These instruments have been proposed by successive presidencies of the European Union, not by the Commission which, under the Maastricht Treaty, has no right of initiative in respect of justice and home affairs matters. The parliamentary procedure for ratification of the Europol Convention and both related protocols required draft Orders in Council to be approved by each House of Parliament. Such orders are subject to affirmative resolution. The orders relating to the Europol Convention and the Protocol on Preliminary Rulings by the European Court of Justice were considered in another place on 3 December 1996 by a Standing Committee on Delegated Legislation, and on the Floor of this House on 9 December 1996. The order relating to the protocol on privileges and immunities was debated in another place by a Standing Committee on Delegated Legislation on 4 December 1997 and on the Floor of this House on 15 December 1997. Records of all the above proceedings were published in the Official Report.

EU Committee on Justice and Home Affairs: UK Representative

Lord Stoddart of Swindon asked Her Majesty's Government:

    What are the names and offices of any United Kingdom representatives of the committee of officials authorised by Article K4 of the Treaty of Maastricht

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    in preparation for, and providing in respect of, any matter of justice and home affairs; and to whom are their reports and minutes made available.[HL1671]

Lord Williams of Mostyn: The United Kingdom representative on the committee set up under Article K4 of the Treaty on European Union is Mr. Timothy Walker, Director General of the Immigration and Nationality Directorate of the Home Office.

The treaty provides that the committee's task is to give opinions for the attention of the Council and to contribute to the preparation of the Council's discussions in the areas referred to in Article K1 as matters of common interest in the fields of justice and home affairs and in the areas referred to in Article 100c of the European Communities Treaty (visas). Reports and other documents discussed by the committee are normally submitted through the Committee of Permanent Representatives to the Justice and Home Affairs Council. The public may apply to the Council for copies of the documents, and any such applications will fall to be considered under the relevant Council decision. The calendar of meetings is now available on the internet, and work is in progress to make the agendas of K4 meetings and other papers available in the same way.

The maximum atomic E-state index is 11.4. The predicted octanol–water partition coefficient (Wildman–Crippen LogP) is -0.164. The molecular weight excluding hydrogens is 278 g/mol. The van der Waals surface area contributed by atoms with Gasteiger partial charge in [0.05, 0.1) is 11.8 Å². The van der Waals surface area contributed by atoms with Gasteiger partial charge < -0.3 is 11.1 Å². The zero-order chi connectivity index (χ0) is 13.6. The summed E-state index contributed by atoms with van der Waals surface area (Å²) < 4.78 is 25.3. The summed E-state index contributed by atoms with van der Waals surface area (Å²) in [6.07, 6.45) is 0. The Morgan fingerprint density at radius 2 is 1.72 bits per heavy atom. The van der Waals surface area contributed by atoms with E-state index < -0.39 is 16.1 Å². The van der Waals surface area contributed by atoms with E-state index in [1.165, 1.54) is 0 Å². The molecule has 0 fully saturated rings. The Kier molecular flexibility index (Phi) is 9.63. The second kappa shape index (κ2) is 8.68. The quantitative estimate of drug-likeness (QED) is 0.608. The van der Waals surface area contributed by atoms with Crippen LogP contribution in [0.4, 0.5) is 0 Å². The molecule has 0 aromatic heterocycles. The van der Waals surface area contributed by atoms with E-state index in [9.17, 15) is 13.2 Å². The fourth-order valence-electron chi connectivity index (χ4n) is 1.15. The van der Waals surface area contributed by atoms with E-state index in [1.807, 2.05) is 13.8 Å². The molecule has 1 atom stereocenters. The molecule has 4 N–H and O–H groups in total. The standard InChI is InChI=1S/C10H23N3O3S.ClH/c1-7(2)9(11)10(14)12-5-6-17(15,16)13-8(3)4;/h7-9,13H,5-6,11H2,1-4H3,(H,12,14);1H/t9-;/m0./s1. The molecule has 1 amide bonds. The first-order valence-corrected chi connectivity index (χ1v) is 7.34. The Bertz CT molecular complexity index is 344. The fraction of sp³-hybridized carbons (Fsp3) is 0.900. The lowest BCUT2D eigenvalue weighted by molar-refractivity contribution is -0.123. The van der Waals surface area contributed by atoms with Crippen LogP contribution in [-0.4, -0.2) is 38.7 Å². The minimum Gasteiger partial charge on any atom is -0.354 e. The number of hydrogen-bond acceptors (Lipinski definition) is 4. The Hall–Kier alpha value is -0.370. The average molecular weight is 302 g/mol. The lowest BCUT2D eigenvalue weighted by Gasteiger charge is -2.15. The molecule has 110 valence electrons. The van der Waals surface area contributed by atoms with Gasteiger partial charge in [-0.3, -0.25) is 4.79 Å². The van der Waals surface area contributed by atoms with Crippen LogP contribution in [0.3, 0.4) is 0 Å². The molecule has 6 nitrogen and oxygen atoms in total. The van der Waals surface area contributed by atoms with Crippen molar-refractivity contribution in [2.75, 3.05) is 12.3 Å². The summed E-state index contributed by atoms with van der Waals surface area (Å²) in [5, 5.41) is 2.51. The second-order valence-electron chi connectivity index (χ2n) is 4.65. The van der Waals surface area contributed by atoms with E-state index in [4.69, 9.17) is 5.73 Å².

Motoring Offences: Convictions

Viscount Simon asked Her Majesty's Government:

    For the most recent five-year period for which details are available, how many drivers were convicted of:

    (a) one offence;

    (b) two offences;

    (c) three offences;

    (d) four or more offences;

    and what was the annual total of convictions.[HL1637]

Lord Williams of Mostyn: Such information as is available is given in the table. This relates to the number of convictions for summary motoring offences. A breakdown to show how many persons were convicted of different numbers of offences is not available for Scotland or Northern Ireland, and could only be obtained at disproportionate cost for England and Wales for a five-year period.

However, a small sample of cases in which convictions for summary motoring offences were recorded in the London area in 1996 has been examined. Of these, 33 per cent. involved one conviction, 32 per cent. two convictions, 22 per cent. three convictions and 13 per cent. four or more convictions. The figures relate to the number of convictions at a single court appearance. It is not possible to analyse the number of offences attributable to individual drivers who many have appeared in court more than once.

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Convictions for summary motoring offences--United Kingdom

England and WalesScotland (provisional)Northern Ireland